HOME      Email

HyVac 28 and 45 Vacuum Pumps 


Problem List

No vacuum
Low vacuum
Pump locked up
Oil problems
Pump leaking oil
Water in pump
Pump corroded
Slow to pull down
How to capture exhaust
Hose nipple too big
Hose nipple too small
Other problems not covered ??
How to change oil.

Other Information

Exploded view

Parts list

Working on this pump.


Return pump for repair. (RGA)

Next pump bigger

Next pump smaller


General practices for long life

Oil change intervals




The HyVac 28 and 45 vacuum pumps are basic oil sealed rotary vane pumps known for years. These pumps are driven by a motor connected to a pulley on the pump using a drive belt. The rotor is offset in and rotates off-center in the stator. The rotor has 2 opposing slots cut in it where the vanes sit and ride in and out maintaining constant contact with the stator using a spring to maintain constant pressure as it rotates eccentrically in the stator. These pumps are relatively simple in operation and are easy to repair. Because of the assembly and manufacturing processes each pump is very consistant and the parts are not unique, are interchangeable and often can even be refurbished. Because they are simple, HyVac Products offers repair kits for all pumps in this generic category.

Even though they are old in design, they are really tough and take a lot more abuse than some of the newer faster pumps in the market place. They are typified by larger oil capacities, slow moving functionality and large lubrication ports. The HyVac 28 and 45, when right, is a tough dependable pump. Due to the use of a heavier viscosity oil they can be expected to produce excellent high vacuum numbers. It is a good pump for applications expecting abuse. It is a reasonable choice for untrapped contaminates.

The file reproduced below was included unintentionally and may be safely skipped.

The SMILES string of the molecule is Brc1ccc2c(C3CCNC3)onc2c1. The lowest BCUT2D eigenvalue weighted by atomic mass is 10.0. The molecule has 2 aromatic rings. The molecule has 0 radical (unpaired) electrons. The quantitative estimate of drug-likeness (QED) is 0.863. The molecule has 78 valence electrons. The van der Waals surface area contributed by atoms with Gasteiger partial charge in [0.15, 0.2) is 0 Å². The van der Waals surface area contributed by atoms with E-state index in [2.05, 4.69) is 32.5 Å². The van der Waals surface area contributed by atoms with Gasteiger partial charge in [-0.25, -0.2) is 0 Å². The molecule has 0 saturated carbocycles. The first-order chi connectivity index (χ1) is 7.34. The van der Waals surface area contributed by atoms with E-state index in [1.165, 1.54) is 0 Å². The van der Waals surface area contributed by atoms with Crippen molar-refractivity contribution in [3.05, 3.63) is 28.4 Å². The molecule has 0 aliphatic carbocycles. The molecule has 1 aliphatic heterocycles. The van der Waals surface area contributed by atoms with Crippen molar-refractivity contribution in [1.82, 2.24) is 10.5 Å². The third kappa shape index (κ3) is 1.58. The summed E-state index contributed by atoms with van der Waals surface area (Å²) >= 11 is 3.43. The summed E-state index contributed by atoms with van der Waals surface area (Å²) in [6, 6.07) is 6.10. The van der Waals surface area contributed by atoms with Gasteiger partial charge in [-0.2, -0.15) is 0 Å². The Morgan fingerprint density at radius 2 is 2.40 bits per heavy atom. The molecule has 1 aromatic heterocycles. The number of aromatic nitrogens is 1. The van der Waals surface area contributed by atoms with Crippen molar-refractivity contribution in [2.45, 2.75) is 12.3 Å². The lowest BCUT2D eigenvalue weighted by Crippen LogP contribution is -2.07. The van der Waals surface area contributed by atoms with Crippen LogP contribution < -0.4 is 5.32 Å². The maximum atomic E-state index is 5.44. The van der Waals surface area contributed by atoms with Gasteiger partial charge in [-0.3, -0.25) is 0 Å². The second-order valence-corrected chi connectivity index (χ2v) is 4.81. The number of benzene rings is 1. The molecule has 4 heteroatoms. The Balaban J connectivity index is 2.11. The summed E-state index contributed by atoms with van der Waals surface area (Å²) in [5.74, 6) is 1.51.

They vary in size from small to medium (volume wise) and can tolerate small leaks in a system.

These pumps are extensively used in labratories, neon manufacture, degassing, vacuum ovens and a myriad of other applications. They tend to be a little noisier than the newer direct drive pumps and lack some of the newer features found on newer generation vacuum pumps. They still generate vacuum pressures in a very efficient manner and are still a favorite for many applications.

No Vacuum -